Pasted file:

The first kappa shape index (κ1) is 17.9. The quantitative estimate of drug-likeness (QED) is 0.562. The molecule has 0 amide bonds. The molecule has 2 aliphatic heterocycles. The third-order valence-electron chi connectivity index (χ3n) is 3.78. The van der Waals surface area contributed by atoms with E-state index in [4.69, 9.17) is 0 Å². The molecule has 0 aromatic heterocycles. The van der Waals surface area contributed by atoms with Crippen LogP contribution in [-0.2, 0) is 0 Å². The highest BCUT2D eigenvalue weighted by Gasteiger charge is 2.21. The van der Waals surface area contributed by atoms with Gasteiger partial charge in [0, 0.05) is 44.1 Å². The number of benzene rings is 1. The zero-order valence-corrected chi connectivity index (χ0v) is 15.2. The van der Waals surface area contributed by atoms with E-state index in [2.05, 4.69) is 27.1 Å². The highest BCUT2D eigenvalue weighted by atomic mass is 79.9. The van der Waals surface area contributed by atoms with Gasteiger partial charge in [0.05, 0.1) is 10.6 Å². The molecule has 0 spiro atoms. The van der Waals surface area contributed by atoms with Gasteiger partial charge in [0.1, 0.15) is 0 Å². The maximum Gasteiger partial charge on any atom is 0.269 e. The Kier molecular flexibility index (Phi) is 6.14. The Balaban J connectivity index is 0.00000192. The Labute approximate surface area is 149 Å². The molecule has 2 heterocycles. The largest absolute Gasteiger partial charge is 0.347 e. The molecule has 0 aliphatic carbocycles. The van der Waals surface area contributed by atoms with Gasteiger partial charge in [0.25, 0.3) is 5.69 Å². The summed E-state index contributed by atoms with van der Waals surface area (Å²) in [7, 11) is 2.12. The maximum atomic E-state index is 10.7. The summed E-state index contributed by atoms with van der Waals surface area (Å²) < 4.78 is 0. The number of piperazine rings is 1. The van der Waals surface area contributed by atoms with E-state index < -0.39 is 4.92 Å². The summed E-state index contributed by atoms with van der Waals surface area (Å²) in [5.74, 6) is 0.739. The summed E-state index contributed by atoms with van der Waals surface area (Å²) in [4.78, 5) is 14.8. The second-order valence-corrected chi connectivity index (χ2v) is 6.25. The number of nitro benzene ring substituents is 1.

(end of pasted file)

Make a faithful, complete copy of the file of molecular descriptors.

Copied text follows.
The first kappa shape index (κ1) is 17.9. The quantitative estimate of drug-likeness (QED) is 0.562. The molecule has 0 amide bonds. The molecule has 2 aliphatic heterocycles. The third-order valence-electron chi connectivity index (χ3n) is 3.78. The van der Waals surface area contributed by atoms with E-state index in [4.69, 9.17) is 0 Å². The molecule has 0 aromatic heterocycles. The van der Waals surface area contributed by atoms with Crippen LogP contribution in [-0.2, 0) is 0 Å². The highest BCUT2D eigenvalue weighted by Gasteiger charge is 2.21. The van der Waals surface area contributed by atoms with Gasteiger partial charge in [0, 0.05) is 44.1 Å². The number of benzene rings is 1. The zero-order valence-corrected chi connectivity index (χ0v) is 15.2. The van der Waals surface area contributed by atoms with E-state index in [2.05, 4.69) is 27.1 Å². The highest BCUT2D eigenvalue weighted by atomic mass is 79.9. The van der Waals surface area contributed by atoms with Gasteiger partial charge in [0.05, 0.1) is 10.6 Å². The molecule has 0 spiro atoms. The van der Waals surface area contributed by atoms with Gasteiger partial charge in [0.1, 0.15) is 0 Å². The maximum Gasteiger partial charge on any atom is 0.269 e. The Kier molecular flexibility index (Phi) is 6.14. The Balaban J connectivity index is 0.00000192. The Labute approximate surface area is 149 Å². The molecule has 2 heterocycles. The largest absolute Gasteiger partial charge is 0.347 e. The molecule has 0 aliphatic carbocycles. The van der Waals surface area contributed by atoms with Gasteiger partial charge in [0.25, 0.3) is 5.69 Å². The summed E-state index contributed by atoms with van der Waals surface area (Å²) in [7, 11) is 2.12. The maximum atomic E-state index is 10.7. The summed E-state index contributed by atoms with van der Waals surface area (Å²) < 4.78 is 0. The number of piperazine rings is 1. The van der Waals surface area contributed by atoms with E-state index < -0.39 is 4.92 Å². The summed E-state index contributed by atoms with van der Waals surface area (Å²) in [5.74, 6) is 0.739. The summed E-state index contributed by atoms with van der Waals surface area (Å²) in [4.78, 5) is 14.8. The second-order valence-corrected chi connectivity index (χ2v) is 6.25. The number of nitro benzene ring substituents is 1.